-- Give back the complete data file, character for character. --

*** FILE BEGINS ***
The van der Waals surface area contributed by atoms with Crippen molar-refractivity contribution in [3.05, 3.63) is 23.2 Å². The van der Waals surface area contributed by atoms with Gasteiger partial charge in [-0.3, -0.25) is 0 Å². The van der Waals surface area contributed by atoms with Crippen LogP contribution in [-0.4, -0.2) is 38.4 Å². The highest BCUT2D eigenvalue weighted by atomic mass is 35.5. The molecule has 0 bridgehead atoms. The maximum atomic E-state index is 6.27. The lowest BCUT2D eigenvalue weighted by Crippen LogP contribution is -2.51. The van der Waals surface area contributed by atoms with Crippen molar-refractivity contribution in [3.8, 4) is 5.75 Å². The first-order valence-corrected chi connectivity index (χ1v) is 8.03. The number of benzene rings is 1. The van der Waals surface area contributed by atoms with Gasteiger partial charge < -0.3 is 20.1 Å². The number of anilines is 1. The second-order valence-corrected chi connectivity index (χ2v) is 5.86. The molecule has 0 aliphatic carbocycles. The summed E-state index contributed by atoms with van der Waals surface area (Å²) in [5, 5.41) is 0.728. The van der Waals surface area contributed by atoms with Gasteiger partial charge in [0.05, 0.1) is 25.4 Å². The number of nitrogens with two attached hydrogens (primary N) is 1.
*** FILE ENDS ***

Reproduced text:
The van der Waals surface area contributed by atoms with Crippen molar-refractivity contribution in [3.05, 3.63) is 23.2 Å². The van der Waals surface area contributed by atoms with Gasteiger partial charge in [-0.3, -0.25) is 0 Å². The van der Waals surface area contributed by atoms with Crippen LogP contribution in [-0.4, -0.2) is 38.4 Å². The highest BCUT2D eigenvalue weighted by atomic mass is 35.5. The molecule has 0 bridgehead atoms. The maximum atomic E-state index is 6.27. The lowest BCUT2D eigenvalue weighted by Crippen LogP contribution is -2.51. The van der Waals surface area contributed by atoms with Crippen molar-refractivity contribution in [3.8, 4) is 5.75 Å². The first-order valence-corrected chi connectivity index (χ1v) is 8.03. The number of benzene rings is 1. The van der Waals surface area contributed by atoms with Gasteiger partial charge < -0.3 is 20.1 Å². The number of anilines is 1. The second-order valence-corrected chi connectivity index (χ2v) is 5.86. The molecule has 0 aliphatic carbocycles. The summed E-state index contributed by atoms with van der Waals surface area (Å²) in [5, 5.41) is 0.728. The van der Waals surface area contributed by atoms with Gasteiger partial charge in [0.05, 0.1) is 25.4 Å². The number of nitrogens with two attached hydrogens (primary N) is 1.